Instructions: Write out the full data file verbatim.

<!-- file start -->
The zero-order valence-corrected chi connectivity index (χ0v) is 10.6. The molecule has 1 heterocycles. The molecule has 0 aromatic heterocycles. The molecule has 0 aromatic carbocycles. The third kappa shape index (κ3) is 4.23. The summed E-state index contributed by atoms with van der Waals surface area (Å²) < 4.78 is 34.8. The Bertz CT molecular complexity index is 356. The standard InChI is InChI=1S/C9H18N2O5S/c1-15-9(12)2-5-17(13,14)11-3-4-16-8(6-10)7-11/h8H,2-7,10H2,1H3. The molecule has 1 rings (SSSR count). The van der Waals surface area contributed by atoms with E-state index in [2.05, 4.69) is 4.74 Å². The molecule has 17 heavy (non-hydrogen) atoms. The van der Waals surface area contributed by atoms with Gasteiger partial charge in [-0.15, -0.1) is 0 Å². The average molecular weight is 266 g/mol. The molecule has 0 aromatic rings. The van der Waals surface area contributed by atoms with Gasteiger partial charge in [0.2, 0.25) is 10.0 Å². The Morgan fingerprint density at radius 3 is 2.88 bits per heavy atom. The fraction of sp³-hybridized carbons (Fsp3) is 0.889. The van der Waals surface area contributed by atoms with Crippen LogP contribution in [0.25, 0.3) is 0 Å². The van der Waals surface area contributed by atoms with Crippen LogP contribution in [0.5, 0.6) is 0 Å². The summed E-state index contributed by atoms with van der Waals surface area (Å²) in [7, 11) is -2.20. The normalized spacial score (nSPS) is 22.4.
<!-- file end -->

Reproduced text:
The zero-order valence-corrected chi connectivity index (χ0v) is 10.6. The molecule has 1 heterocycles. The molecule has 0 aromatic heterocycles. The molecule has 0 aromatic carbocycles. The third kappa shape index (κ3) is 4.23. The summed E-state index contributed by atoms with van der Waals surface area (Å²) < 4.78 is 34.8. The Bertz CT molecular complexity index is 356. The standard InChI is InChI=1S/C9H18N2O5S/c1-15-9(12)2-5-17(13,14)11-3-4-16-8(6-10)7-11/h8H,2-7,10H2,1H3. The molecule has 1 rings (SSSR count). The van der Waals surface area contributed by atoms with E-state index in [2.05, 4.69) is 4.74 Å². The molecule has 17 heavy (non-hydrogen) atoms. The van der Waals surface area contributed by atoms with Gasteiger partial charge in [-0.15, -0.1) is 0 Å². The average molecular weight is 266 g/mol. The molecule has 0 aromatic rings. The van der Waals surface area contributed by atoms with Gasteiger partial charge in [0.2, 0.25) is 10.0 Å². The Morgan fingerprint density at radius 3 is 2.88 bits per heavy atom. The fraction of sp³-hybridized carbons (Fsp3) is 0.889. The van der Waals surface area contributed by atoms with Crippen LogP contribution in [0.25, 0.3) is 0 Å². The van der Waals surface area contributed by atoms with Crippen LogP contribution in [0.5, 0.6) is 0 Å². The summed E-state index contributed by atoms with van der Waals surface area (Å²) in [7, 11) is -2.20. The normalized spacial score (nSPS) is 22.4.